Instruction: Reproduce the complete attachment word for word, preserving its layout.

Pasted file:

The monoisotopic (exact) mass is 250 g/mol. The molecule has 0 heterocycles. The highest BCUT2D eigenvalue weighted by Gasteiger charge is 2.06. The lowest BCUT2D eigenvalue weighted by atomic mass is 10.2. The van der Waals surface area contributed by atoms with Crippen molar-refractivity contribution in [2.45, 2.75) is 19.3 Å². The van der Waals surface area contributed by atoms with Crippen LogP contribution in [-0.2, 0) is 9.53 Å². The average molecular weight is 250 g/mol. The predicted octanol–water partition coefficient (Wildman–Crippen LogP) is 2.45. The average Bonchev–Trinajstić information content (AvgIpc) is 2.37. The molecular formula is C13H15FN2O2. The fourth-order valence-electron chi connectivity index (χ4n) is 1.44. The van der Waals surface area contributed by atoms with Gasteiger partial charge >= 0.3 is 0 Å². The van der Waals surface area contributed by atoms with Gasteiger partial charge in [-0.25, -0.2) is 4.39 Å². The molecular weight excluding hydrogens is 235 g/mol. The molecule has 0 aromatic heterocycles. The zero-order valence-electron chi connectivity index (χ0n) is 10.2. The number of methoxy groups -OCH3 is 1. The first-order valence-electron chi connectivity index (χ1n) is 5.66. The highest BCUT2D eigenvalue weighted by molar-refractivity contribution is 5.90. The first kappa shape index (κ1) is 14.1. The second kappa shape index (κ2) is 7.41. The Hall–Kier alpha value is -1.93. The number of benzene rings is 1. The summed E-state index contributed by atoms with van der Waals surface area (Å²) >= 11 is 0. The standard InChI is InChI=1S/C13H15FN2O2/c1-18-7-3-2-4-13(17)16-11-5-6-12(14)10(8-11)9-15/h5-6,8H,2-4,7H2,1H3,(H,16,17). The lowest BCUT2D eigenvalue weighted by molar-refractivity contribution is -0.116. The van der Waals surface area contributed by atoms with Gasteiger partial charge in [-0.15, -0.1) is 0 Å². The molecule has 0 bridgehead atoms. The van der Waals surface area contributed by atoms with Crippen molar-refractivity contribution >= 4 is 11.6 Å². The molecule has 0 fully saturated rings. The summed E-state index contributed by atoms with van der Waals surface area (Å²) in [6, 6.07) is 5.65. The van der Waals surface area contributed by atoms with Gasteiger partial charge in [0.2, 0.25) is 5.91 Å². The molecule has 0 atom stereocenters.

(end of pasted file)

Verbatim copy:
The monoisotopic (exact) mass is 250 g/mol. The molecule has 0 heterocycles. The highest BCUT2D eigenvalue weighted by Gasteiger charge is 2.06. The lowest BCUT2D eigenvalue weighted by atomic mass is 10.2. The van der Waals surface area contributed by atoms with Crippen molar-refractivity contribution in [2.45, 2.75) is 19.3 Å². The van der Waals surface area contributed by atoms with Crippen LogP contribution in [-0.2, 0) is 9.53 Å². The average molecular weight is 250 g/mol. The predicted octanol–water partition coefficient (Wildman–Crippen LogP) is 2.45. The average Bonchev–Trinajstić information content (AvgIpc) is 2.37. The molecular formula is C13H15FN2O2. The fourth-order valence-electron chi connectivity index (χ4n) is 1.44. The van der Waals surface area contributed by atoms with Gasteiger partial charge >= 0.3 is 0 Å². The van der Waals surface area contributed by atoms with Gasteiger partial charge in [-0.25, -0.2) is 4.39 Å². The molecular weight excluding hydrogens is 235 g/mol. The molecule has 0 aromatic heterocycles. The zero-order valence-electron chi connectivity index (χ0n) is 10.2. The number of methoxy groups -OCH3 is 1. The first-order valence-electron chi connectivity index (χ1n) is 5.66. The highest BCUT2D eigenvalue weighted by molar-refractivity contribution is 5.90. The first kappa shape index (κ1) is 14.1. The second kappa shape index (κ2) is 7.41. The Hall–Kier alpha value is -1.93. The number of benzene rings is 1. The summed E-state index contributed by atoms with van der Waals surface area (Å²) >= 11 is 0. The standard InChI is InChI=1S/C13H15FN2O2/c1-18-7-3-2-4-13(17)16-11-5-6-12(14)10(8-11)9-15/h5-6,8H,2-4,7H2,1H3,(H,16,17). The lowest BCUT2D eigenvalue weighted by molar-refractivity contribution is -0.116. The van der Waals surface area contributed by atoms with Gasteiger partial charge in [-0.15, -0.1) is 0 Å². The molecule has 0 bridgehead atoms. The van der Waals surface area contributed by atoms with Crippen molar-refractivity contribution >= 4 is 11.6 Å². The molecule has 0 fully saturated rings. The summed E-state index contributed by atoms with van der Waals surface area (Å²) in [6, 6.07) is 5.65. The van der Waals surface area contributed by atoms with Gasteiger partial charge in [0.2, 0.25) is 5.91 Å². The molecule has 0 atom stereocenters.